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New Political Religions, or an Analysis of Modern Terrorism Hardcover – July 7, 2004

ISBN-13: 978-0826215314 ISBN-10: 0826215319 Edition: 0th

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Product Details

  • Series: ERIC VOEGELIN INST SERIES (Book 1)
  • Hardcover: 264 pages
  • Publisher: University of Missouri (July 7, 2004)
  • Language: English
  • ISBN-10: 0826215319
  • ISBN-13: 978-0826215314
  • Product Dimensions: 6 x 0.9 x 9 inches
  • Shipping Weight: 1.2 pounds
  • Average Customer Review: 4.6 out of 5 stars  See all reviews (5 customer reviews)
  • Amazon Best Sellers Rank: #3,437,455 in Books (See Top 100 in Books)

Editorial Reviews

Review

"New Political Religions is clearly written, and it includes enough basic information, and enough fresh understanding, to be recommended to all newcomers to the discussion."—Wilson Quarterly


"Virtually alone within the flood of volumes on September 11 and its aftermath, this study brings us inside the terrorist mind-set. It does this by taking seriously what terrorists say as a guide to the motivations for their horrendously inexplicable actions. Where most of the instant scholarship that has appeared is still floundering to find the appropriate mode of analysis, Cooper has identified the new terrorism as a form of apocalyptic political religion."—David Walsh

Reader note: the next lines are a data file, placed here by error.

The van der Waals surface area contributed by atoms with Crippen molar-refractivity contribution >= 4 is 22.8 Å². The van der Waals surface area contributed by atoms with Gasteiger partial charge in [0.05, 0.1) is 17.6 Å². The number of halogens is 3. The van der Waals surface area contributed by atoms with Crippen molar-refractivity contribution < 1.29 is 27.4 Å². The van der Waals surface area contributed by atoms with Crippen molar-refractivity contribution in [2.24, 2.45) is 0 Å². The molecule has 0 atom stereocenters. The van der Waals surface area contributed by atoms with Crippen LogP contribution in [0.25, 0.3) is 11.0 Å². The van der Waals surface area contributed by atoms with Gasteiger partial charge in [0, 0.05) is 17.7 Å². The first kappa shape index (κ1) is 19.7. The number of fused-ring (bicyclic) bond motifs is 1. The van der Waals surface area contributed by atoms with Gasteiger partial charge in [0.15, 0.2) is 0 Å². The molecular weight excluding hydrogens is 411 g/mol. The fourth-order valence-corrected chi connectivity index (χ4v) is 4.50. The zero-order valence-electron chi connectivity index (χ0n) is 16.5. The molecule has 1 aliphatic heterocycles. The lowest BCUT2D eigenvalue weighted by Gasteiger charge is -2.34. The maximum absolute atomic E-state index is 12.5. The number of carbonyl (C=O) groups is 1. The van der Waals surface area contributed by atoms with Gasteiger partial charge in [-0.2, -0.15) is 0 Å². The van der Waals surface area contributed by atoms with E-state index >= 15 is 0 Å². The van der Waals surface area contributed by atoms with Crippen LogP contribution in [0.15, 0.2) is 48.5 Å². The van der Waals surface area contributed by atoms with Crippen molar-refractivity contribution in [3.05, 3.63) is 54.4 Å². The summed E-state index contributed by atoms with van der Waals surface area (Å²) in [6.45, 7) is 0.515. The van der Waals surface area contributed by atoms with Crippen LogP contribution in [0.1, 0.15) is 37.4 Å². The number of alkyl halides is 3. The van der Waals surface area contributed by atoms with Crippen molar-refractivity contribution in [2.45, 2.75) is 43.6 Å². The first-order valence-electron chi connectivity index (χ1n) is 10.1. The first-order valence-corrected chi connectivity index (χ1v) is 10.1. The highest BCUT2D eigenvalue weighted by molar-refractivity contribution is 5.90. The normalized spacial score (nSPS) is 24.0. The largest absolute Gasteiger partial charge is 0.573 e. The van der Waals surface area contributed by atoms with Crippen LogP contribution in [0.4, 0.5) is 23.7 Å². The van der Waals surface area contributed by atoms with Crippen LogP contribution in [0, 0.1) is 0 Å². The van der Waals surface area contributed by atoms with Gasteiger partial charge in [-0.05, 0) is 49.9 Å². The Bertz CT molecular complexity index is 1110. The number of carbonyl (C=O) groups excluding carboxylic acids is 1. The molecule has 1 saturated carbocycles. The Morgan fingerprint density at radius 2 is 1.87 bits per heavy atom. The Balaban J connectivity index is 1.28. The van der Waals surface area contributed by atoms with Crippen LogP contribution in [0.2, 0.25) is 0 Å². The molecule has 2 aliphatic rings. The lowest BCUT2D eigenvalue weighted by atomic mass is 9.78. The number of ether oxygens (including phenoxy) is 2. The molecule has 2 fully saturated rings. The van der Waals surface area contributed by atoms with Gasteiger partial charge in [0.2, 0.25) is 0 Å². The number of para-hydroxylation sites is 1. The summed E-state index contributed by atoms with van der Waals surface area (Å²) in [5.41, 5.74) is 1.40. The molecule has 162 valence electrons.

About the Author

Barry Cooper is Professor of Political Science at the University of Calgary in Alberta, Canada. He is the author, editor, or coeditor of numerous books, including Eric Voegelin and the Foundations of Modern Political Science; Faith and Political Philosophy: The Correspondence between Leo Strauss and Eric Voegelin, 1934–1964; and Philosophy, Literature, and Politics: Essays Honoring Ellis Sandoz, all available from the University of Missouri Press.

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Customer Reviews

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Most Helpful Customer Reviews

15 of 15 people found the following review helpful By Fritz Wagner on December 20, 2004
Format: Hardcover
Barry Cooper has a new book this year entitled NEW

POLITICAL RELIGIONS, OR AN ANALYSIS OF MODERN TERRORISM,

(University of Missouri Press, Columbia, 2004). The title puts